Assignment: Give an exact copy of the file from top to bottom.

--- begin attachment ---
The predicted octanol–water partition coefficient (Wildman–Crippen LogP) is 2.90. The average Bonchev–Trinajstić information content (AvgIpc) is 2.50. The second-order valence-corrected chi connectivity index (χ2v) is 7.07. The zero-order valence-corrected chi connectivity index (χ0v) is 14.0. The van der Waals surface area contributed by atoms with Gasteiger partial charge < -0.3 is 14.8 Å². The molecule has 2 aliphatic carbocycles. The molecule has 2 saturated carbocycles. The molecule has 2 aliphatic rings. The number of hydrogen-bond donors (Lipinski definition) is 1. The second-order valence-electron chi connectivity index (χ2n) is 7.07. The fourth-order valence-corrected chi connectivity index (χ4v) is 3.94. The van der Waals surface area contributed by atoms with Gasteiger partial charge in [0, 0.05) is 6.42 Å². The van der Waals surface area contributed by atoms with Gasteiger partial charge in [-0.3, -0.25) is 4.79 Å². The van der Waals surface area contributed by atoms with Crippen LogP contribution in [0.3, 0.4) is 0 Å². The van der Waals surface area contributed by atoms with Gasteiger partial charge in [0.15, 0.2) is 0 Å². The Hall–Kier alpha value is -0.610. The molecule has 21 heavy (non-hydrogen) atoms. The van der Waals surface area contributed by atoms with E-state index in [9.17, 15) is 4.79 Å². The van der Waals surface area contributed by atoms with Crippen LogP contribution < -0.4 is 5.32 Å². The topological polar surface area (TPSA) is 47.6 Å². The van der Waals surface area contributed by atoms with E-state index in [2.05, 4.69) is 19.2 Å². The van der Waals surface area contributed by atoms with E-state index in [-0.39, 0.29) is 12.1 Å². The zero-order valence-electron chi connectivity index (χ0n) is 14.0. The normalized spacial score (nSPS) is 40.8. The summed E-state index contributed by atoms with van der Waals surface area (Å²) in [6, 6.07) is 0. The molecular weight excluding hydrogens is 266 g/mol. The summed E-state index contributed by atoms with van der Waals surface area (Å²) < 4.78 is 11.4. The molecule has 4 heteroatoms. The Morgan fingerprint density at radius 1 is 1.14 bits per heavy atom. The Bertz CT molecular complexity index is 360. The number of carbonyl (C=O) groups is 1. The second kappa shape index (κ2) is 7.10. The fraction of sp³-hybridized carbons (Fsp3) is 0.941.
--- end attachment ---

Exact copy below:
The predicted octanol–water partition coefficient (Wildman–Crippen LogP) is 2.90. The average Bonchev–Trinajstić information content (AvgIpc) is 2.50. The second-order valence-corrected chi connectivity index (χ2v) is 7.07. The zero-order valence-corrected chi connectivity index (χ0v) is 14.0. The van der Waals surface area contributed by atoms with Gasteiger partial charge < -0.3 is 14.8 Å². The molecule has 2 aliphatic carbocycles. The molecule has 2 saturated carbocycles. The molecule has 2 aliphatic rings. The number of hydrogen-bond donors (Lipinski definition) is 1. The second-order valence-electron chi connectivity index (χ2n) is 7.07. The fourth-order valence-corrected chi connectivity index (χ4v) is 3.94. The van der Waals surface area contributed by atoms with Gasteiger partial charge in [0, 0.05) is 6.42 Å². The van der Waals surface area contributed by atoms with Gasteiger partial charge in [-0.3, -0.25) is 4.79 Å². The van der Waals surface area contributed by atoms with Crippen LogP contribution in [0.3, 0.4) is 0 Å². The van der Waals surface area contributed by atoms with Gasteiger partial charge in [0.15, 0.2) is 0 Å². The Hall–Kier alpha value is -0.610. The molecule has 21 heavy (non-hydrogen) atoms. The van der Waals surface area contributed by atoms with E-state index in [9.17, 15) is 4.79 Å². The van der Waals surface area contributed by atoms with Crippen LogP contribution < -0.4 is 5.32 Å². The topological polar surface area (TPSA) is 47.6 Å². The van der Waals surface area contributed by atoms with E-state index in [2.05, 4.69) is 19.2 Å². The van der Waals surface area contributed by atoms with E-state index in [-0.39, 0.29) is 12.1 Å². The zero-order valence-electron chi connectivity index (χ0n) is 14.0. The normalized spacial score (nSPS) is 40.8. The summed E-state index contributed by atoms with van der Waals surface area (Å²) in [6, 6.07) is 0. The molecular weight excluding hydrogens is 266 g/mol. The summed E-state index contributed by atoms with van der Waals surface area (Å²) < 4.78 is 11.4. The molecule has 4 heteroatoms. The Morgan fingerprint density at radius 1 is 1.14 bits per heavy atom. The Bertz CT molecular complexity index is 360. The number of carbonyl (C=O) groups is 1. The second kappa shape index (κ2) is 7.10. The fraction of sp³-hybridized carbons (Fsp3) is 0.941.